Usually a gluteal muscle strain is a fractional tear of tiny gluteal muscle fibers. The gluteal muscles are three muscles in the buttocks. This is atypical injury and it is more well-known to happen to runners and dancers.
Gluteal tension can be provoked by:
- overexerting the gluteal muscles and stressing it
- abruptly straining the gluteal muscles when unprepared or warmed-up
- overwhelming the glute muscles and insufficient rest
- concentrated impact to the glute muscles
Critical determinants that heighten gluteal strain are sports that need a surge of speed:
- basketball, football, soccer, and track and field. Conditional factors are coldness, frailty, high-intensity, and stiff glute muscles.
Indicators of a strained gluteal muscle are:
- a fragile glute muscle, pain and rooted soreness in the buttocks, tightness, and visible bruising on the buttocks (blood vessels are apparently ruptured)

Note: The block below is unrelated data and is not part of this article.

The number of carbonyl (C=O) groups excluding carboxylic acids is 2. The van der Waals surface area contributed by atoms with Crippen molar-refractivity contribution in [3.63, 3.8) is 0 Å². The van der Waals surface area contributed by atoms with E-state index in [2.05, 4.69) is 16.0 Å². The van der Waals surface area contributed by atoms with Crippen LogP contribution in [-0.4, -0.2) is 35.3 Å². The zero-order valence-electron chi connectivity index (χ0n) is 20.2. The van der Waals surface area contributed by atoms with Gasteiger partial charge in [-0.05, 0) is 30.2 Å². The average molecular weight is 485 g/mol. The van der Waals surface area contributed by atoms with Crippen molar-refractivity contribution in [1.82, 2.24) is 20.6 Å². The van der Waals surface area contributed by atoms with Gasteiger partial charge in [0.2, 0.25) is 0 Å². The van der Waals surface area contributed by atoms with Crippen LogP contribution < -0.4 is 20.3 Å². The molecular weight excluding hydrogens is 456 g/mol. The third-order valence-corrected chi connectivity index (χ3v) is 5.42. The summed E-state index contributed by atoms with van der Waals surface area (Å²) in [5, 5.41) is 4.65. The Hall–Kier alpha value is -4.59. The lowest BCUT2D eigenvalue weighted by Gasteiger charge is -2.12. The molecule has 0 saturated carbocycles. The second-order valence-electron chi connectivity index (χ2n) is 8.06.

At a physician visit expect questions about your symptoms, a medical background check, ongoing workouts and intense activity, and how the damage happened. The doctor will check your buttocks for bruising, acute-sensitivity, and pain when flexing the buttocks primarily counteraction (resistance).
Glute muscle strains are standardized contingent on the seriousness of injury:
- Condition 1, is a micro-tear of muscle fibers and can be healed with resting about 2 weeks
- Condition 2, is fractional tearing of muscle fibers and rehabilitation is up to 2 months
- Condition 3, is an avulsion (complete tear) of muscle fibers (it seldom happens and is an irregular strain with the glutes). Rehab is up to 3 months
A gluteal muscle rupture is going to require a MRI examination. It really helps to decide the recovery time.